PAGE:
A long-running trade mark dispute has finally reached a conclusion in the High Court, with the judgement delivered earlier this year.  The case involved Lifestyle Equities CV, a licensee of Beverly Hills Polo Club, who had brought multiple actions against rival polo clothing brands, including our client, the Royal County of Berkshire Polo Club (RCB).

What did the trademark infringement consist of?

Claims of registered trade mark infringement were made by Lifestyle Equities, alleging that RCB’s logo (below, left) was confusingly similar to the logo of Beverly Hills Polo Club (below, right), and also that RCB’s logo took advantage of the reputation of the Beverly Hills logo.  In addition, Lifestyle Equities alleged passing off by RCB, although the parties agreed that this would only be considered if there was first found to be registered trade mark infringement.


The approach taken by Lifestyle Equities appeared overly aggressive, naming 10 other individuals and companies as defendants in the case, while also claiming a “conspiracy to injure” by RCB, and this was criticised by the judge in the case deeming this to be “as oppressive as possible and not proportionate”.

The elephant in the room

Ultimately, the claims of infringement failed, with the judge noting that the primary point of distinction between the two was the names of the brands with no weight or distinctiveness being afforded to the horse and rider motifs or the words “polo club”.  Consequently, the average consumer would make no link between the two logos.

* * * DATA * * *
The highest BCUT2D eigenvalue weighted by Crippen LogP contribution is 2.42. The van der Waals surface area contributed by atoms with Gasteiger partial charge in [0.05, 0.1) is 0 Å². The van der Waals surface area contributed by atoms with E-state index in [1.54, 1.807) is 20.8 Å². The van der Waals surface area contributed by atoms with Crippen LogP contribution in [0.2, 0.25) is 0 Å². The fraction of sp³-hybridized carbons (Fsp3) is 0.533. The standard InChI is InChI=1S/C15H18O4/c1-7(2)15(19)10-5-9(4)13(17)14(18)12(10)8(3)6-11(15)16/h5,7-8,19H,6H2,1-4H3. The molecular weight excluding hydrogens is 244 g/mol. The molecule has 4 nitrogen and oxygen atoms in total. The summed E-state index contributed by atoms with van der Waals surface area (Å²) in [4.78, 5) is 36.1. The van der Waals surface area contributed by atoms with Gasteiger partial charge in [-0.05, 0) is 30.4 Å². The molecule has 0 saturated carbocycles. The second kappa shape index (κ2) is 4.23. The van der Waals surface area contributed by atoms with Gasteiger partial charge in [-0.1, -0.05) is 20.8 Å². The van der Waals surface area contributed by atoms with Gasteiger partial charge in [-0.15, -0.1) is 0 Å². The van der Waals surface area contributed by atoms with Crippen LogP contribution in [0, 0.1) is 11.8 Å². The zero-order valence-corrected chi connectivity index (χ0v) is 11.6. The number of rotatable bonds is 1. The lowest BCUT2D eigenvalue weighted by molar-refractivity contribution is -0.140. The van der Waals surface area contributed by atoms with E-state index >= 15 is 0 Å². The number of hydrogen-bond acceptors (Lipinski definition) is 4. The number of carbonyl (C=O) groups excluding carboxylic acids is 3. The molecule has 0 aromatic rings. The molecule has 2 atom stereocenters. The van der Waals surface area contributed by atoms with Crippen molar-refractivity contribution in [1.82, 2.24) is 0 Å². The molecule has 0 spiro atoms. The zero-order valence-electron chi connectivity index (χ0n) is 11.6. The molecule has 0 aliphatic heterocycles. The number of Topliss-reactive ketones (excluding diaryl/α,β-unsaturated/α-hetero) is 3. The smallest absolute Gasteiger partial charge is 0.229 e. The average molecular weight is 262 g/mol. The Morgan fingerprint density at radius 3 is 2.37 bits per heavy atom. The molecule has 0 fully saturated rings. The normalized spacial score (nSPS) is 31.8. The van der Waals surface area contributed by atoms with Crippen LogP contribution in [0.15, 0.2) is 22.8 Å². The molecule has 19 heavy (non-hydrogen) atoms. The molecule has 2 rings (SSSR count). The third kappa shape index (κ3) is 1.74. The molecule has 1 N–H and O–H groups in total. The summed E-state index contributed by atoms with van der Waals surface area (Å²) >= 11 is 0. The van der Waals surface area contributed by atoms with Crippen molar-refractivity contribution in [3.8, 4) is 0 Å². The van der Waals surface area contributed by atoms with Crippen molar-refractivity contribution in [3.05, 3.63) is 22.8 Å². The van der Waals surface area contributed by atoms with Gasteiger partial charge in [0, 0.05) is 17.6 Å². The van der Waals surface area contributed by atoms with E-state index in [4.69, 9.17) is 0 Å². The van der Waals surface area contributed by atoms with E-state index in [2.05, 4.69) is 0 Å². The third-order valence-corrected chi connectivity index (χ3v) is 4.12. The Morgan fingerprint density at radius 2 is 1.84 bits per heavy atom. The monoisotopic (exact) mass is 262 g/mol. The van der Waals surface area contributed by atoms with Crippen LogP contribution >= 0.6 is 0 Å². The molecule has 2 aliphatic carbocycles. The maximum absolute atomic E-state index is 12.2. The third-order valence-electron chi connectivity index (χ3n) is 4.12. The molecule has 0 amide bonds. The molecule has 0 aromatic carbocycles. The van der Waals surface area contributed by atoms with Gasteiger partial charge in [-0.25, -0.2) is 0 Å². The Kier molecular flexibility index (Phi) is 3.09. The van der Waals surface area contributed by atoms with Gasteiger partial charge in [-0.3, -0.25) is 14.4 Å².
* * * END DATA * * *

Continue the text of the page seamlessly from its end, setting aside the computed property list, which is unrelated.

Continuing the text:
A key factor in the decision made by the judge was the existence of a coexistence agreement in place between RCB and the “dominant” polo brand in the marketplace: Ralph Lauren.  The dominant position in the marketplace held by Ralph Lauren’s polo brand significantly reduced the degree of distinctive character of the Beverly Hills mark.

Further, the coexistence agreement between RCB and Ralph Lauren, which was negotiated and put together by trade mark attorneys at Bailey Walsh & Co. LLP, indicated that Ralph Lauren considered its horse and rider motif to be sufficiently different from those of RCB and Lifestyle Equities such that there would be no confusion on the part of the average consumer.  The judge considered this to provide a very useful and practical insight into the polo brand marketplace.  In addition, further evidence compiled by Bailey Walsh & Co. LLP was key in showing the existence of other polo brands coexistence agreements.

The final outcome

As a result, the judge found there to be no evidence of confusion and the claim of trade mark infringement was dismissed, and consequently the remaining claims were also dismissed.

Despite the “overly oppressive” approach taken by Lifestyle Equities, the work carried out by attorneys at Bailey Walsh & Co. LLP was instrumental in ensuring a positive outcome for our client.

If you have any questions or would like further information regarding any of the above, or would like to understand how we could help you, please do not hesitate to contact us, either by email at mail@bailey-walsh.com or by telephone on +44 (0)113 243 3824.